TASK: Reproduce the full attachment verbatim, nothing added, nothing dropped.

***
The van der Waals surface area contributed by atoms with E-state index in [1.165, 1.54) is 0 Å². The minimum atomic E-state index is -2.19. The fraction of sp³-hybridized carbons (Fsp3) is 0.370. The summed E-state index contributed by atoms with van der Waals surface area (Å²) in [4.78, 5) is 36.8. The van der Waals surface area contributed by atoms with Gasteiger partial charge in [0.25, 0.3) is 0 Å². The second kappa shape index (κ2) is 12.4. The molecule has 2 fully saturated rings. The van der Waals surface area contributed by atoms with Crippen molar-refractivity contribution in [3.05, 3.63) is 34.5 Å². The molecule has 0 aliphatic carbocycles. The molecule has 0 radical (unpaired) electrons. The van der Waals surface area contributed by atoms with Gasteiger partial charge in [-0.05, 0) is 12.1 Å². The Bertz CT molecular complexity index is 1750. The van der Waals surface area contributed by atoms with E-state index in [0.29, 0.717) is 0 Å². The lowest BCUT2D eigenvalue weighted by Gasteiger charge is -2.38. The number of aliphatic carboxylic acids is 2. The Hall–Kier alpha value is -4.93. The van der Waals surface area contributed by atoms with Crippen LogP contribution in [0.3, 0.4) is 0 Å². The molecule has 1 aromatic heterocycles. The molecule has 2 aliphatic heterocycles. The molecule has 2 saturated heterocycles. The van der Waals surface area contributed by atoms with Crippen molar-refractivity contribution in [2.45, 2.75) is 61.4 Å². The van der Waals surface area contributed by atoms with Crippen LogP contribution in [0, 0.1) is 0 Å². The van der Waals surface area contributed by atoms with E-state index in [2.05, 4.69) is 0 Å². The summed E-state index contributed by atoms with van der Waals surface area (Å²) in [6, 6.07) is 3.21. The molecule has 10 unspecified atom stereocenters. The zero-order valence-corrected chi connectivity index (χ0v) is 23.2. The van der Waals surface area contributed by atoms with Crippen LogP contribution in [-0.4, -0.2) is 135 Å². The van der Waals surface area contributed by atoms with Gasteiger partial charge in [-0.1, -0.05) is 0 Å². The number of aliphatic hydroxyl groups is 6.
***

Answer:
The van der Waals surface area contributed by atoms with E-state index in [1.165, 1.54) is 0 Å². The minimum atomic E-state index is -2.19. The fraction of sp³-hybridized carbons (Fsp3) is 0.370. The summed E-state index contributed by atoms with van der Waals surface area (Å²) in [4.78, 5) is 36.8. The van der Waals surface area contributed by atoms with Gasteiger partial charge in [0.25, 0.3) is 0 Å². The second kappa shape index (κ2) is 12.4. The molecule has 2 fully saturated rings. The van der Waals surface area contributed by atoms with Crippen molar-refractivity contribution in [3.05, 3.63) is 34.5 Å². The molecule has 0 aliphatic carbocycles. The molecule has 0 radical (unpaired) electrons. The van der Waals surface area contributed by atoms with Gasteiger partial charge in [-0.05, 0) is 12.1 Å². The Bertz CT molecular complexity index is 1750. The van der Waals surface area contributed by atoms with E-state index in [0.29, 0.717) is 0 Å². The lowest BCUT2D eigenvalue weighted by Gasteiger charge is -2.38. The number of aliphatic carboxylic acids is 2. The Hall–Kier alpha value is -4.93. The van der Waals surface area contributed by atoms with Crippen LogP contribution in [0.3, 0.4) is 0 Å². The molecule has 1 aromatic heterocycles. The molecule has 2 aliphatic heterocycles. The molecule has 2 saturated heterocycles. The van der Waals surface area contributed by atoms with Crippen molar-refractivity contribution in [2.45, 2.75) is 61.4 Å². The van der Waals surface area contributed by atoms with Crippen LogP contribution in [0, 0.1) is 0 Å². The van der Waals surface area contributed by atoms with E-state index in [2.05, 4.69) is 0 Å². The summed E-state index contributed by atoms with van der Waals surface area (Å²) in [6, 6.07) is 3.21. The molecule has 10 unspecified atom stereocenters. The zero-order valence-corrected chi connectivity index (χ0v) is 23.2. The van der Waals surface area contributed by atoms with Crippen LogP contribution in [-0.4, -0.2) is 135 Å². The van der Waals surface area contributed by atoms with Gasteiger partial charge in [-0.1, -0.05) is 0 Å². The number of aliphatic hydroxyl groups is 6.